I’m not proud of “Baywatching” in Zambia

Before any of my CrazyTraveler solo trips, I always download a bunch of TV shows and movies on my phone, assuming I’ll have lots of solo down time to watch them. But on my past few trips, I rarely did. I’d either find people at my hotels/hostels to hang out and have beers with, or I’d fall into bed exhausted after a full day of adventuring, too tired for even a tv show from home. (Last year, in Vietnam, I had my posse of pseudo-CrazyTravelers with me, which made for plenty of live entertainment!)

But on this trip, I’m with my 2 kids, 2 iPhones, 1 iPad and 1 laptop. And it’s all about watching downloaded shows – for the fourth, fifth or fifteenth time – on our devices during downtime.

On my phone, I have a bunch of episodes of Mozart in the Jungle (love it!), Animal Farm (to show Zara after she finishes reading the book for school), and I admit it, Baywatch – the movie that came out last year. It was free to download on Amazon prime. And it seemed like a fun way for me to kill time, numb my brain and have some laughs on the long flights to get here. But I never did watch it enroute, however. So it was still on my phone, unwatched and unexpired.

So that’s how yesterday we came to watch Baywatch – mom and daughters – on a blanket in the sand in front of our little cabin here in Zambia.

We had a two hour break between work sessions on the home building projects.

We were tired.

We wanted to chill.

The girls asked if we could watch a movie together. I said yes, thinking on one of their devices. But these Sherlock Homes-es showed up with my phone set up to Baywatch.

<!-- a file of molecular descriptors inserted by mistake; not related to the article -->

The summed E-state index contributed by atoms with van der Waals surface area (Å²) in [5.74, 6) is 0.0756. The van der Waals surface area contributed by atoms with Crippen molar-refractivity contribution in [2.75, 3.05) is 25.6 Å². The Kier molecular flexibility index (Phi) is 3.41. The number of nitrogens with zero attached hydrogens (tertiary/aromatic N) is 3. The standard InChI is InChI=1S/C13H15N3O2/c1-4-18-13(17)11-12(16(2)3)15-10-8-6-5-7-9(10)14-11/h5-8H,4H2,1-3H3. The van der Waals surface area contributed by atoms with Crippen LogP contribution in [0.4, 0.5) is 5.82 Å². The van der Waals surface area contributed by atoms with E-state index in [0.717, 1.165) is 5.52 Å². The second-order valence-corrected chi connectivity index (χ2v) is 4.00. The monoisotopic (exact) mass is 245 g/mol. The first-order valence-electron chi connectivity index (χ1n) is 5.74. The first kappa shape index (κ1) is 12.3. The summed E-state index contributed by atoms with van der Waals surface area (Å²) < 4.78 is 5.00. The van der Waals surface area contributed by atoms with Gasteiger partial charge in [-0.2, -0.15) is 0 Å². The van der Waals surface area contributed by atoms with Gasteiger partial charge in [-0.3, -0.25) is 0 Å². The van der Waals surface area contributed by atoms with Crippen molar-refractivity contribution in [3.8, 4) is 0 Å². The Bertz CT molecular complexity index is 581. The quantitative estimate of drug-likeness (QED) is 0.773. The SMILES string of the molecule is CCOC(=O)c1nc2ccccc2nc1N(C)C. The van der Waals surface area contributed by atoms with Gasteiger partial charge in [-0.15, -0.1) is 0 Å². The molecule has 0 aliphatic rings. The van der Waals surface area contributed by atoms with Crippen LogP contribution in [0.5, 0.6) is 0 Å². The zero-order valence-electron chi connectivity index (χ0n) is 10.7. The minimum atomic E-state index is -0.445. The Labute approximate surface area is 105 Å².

I figured, if I had decided they were mature enough to come with me to Africa to work on a home building project and to volunteer in local schools, then they were mature enough for Baywatch!! (And though I should not so publicly admit it, me and Adam have watched a number of R rated movies with them before.)

Few things are more disparate then going from mud hut building to Baywatch watching.

I don’t think my kids necessarily appreciated the multiple worlds and needs and economies we melded between – with our fancy devices, watching a very California-life style eye-candy movie, from a blanket on the sandy ground of Zambia, as we lay covered in mud, bug spray and sunscreen.

But moms have to keep their kids happy. Here in Zambia that may just mean feeding their kids a bowl of neshima (a traditional corn meal based porridge type dish).

For this mom, it meant Baywatch watching…

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